This is the first of the five-part photo series which attempts to document the urban woman’s experience of accessing public space through photographs in five major Indian cities.
A 2016 poll conducted by Thomson Reuters Foundation found New Delhi as the fourth most dangerous city for women. According to National Crime Records Bureau data of 2015, Delhi was India’s rape capital with 1,813 rapes in 2014, up from 1,441 in 2013.
With 11,297 people per square kilometre, the density of population in Delhi is the highest in India; there are 876 females per 1,000 males. Connaught Place is one of Delhi’s busiest areas. Spread across an area of 1.80 square kilometres, Connaught Place is world’s ninth most expensive office location. Lakhs of people visit the area on a daily basis for both business and leisure. The Rajiv Chawk metro station located at the centre of Connaught Place alone has an average daily footfall of over 5 lakh.
In an area like Connaught Place, one might expect both women and men accessing and utilising the public spaces equally. With the support of Delhi-based group ‘Delhi Photo Expeditions’, the following are the observations captured by the author after a session of photowalk.
Image couresy: Rajiv Frederick
Women are conditioned to not occupy too much space, while men spread out, stretch their arms and legs, lie down, whenever and wherever, with absolute comfort.
In spite of being one of world’s most commercially-active area, Connaught Place is not the most bright and lively. There are several dark patches and narrow lanes which become dark and deserted after sunset. Some of these lanes are also pre-occupied by unscrupulous men, making these spaces unsafe and inaccessible for women.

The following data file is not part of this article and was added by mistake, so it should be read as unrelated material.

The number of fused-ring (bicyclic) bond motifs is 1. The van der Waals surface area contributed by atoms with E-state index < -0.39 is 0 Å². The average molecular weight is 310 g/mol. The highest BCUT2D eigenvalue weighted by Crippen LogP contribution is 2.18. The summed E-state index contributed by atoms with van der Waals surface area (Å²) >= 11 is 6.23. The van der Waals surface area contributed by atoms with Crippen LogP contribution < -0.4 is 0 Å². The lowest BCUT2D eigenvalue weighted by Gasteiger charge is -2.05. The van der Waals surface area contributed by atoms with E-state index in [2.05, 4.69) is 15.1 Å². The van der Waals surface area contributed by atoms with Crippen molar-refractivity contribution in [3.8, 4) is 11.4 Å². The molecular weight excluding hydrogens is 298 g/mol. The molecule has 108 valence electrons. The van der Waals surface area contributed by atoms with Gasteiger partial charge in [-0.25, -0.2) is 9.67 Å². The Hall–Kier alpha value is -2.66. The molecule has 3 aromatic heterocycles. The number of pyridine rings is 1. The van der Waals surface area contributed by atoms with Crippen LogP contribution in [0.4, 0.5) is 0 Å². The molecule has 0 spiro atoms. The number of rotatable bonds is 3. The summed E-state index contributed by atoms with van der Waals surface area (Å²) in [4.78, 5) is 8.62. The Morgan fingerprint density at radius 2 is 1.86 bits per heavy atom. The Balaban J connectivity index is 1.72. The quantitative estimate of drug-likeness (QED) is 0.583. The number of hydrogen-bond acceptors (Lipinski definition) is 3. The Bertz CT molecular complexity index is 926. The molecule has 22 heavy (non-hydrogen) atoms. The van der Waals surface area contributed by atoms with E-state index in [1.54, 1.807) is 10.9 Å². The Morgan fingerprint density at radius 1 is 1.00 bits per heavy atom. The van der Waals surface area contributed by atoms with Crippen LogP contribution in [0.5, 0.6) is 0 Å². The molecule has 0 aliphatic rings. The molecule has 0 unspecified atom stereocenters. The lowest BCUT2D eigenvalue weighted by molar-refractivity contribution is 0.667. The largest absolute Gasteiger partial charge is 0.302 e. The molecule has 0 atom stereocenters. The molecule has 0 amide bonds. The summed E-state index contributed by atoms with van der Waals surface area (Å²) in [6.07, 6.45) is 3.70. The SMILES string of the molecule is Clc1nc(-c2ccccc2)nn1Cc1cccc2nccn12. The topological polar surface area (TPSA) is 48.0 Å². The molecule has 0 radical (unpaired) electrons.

The service industry consisting of some of the city’s best and richest hotels and restaurants operate till late at nigh. But the female workers often have to negotiate for early day-time shifts or compromise on their pay-scale, since the work environments are not safe.
Image courtesy: Rukhsar Ansari
There are many benches and slabs all around the inner and outer circle in Connaught Place for people to sit and unwind. However, these areas are largely occupied by only men. Women either come here in groups, or with a male partner, but almost never alone.
Image courtesy: Rajiv Frederick
The pedestrian subway is always considered an unsafe zone by women for often being dark and deserted. In several media reports, women have shared that they would rather take cross the busy road by foot than take the subway.
Wine and liquor shops are considered highly unsafe locations for women. While the photographs are not enough to make a conclusive statement, it is almost nowhere in Delhi that a woman feels safe to visit an alcohol shop alone or even with in the company of male friends.
Image courtesy: Rukhsar Ansari
In case of both alcohol and paan shops, gender and class intersect with each other to give a complex picture. A paan shop located in the well-lit corridors of Connaught Place’s inner circle selling imported cigars, cigarettes, lighters, chewing gums, is considered relatively safe for modern young girls. While the shops located at narrow lanes or under the trees or pavements, selling local tobacco products, including bidis, remain a complete no-go zone.
While buying a cigarette from a well-lit sophisticated shop maybe less of a taboo but smoking in public is still an un-womanly act and may invite a whole range of uncomfortable glances from those who think smoking in public is purely their domain. Young women of Connaught Place desirous of a smoke, therefore, have identified a special secret zone near the famous Odeon Milan Pan shop where they go for a smoke.
Image courtesy: Vishal Arora
Parking areas in general in Delhi are considered unsafe for women as several crimes are reported to take place in the parking areas. In 2003, a Swiss diplomat was abducted and raped in her own car parked at the Siri Fort complex parking lot. In 2013, a teenage girl was allegedly gang-raped by three to four unidentified men and dumped at a parking lot in Connaught Place.
Most of the parking lots seemed unsafe in Connaught Place as they are poorly lit, with vagabond men looming large, doing drugs and indulging ther anti-social activities. Even during the day, women have to navigate through the parking lot as men loiter in these areas and ogle at women.
Image courtesy: Atif Khan
To end on a positive note, I did come across a bunch of women who broke a plethora of gender stereotypes by reclaiming the public place like they should. The next stop is Mumbai.
Sanjukta Basu is a TED Fellow, feminist writer and photographer. Delhi Photo Expeditions is a Delhi-based group of photography enthusiasts.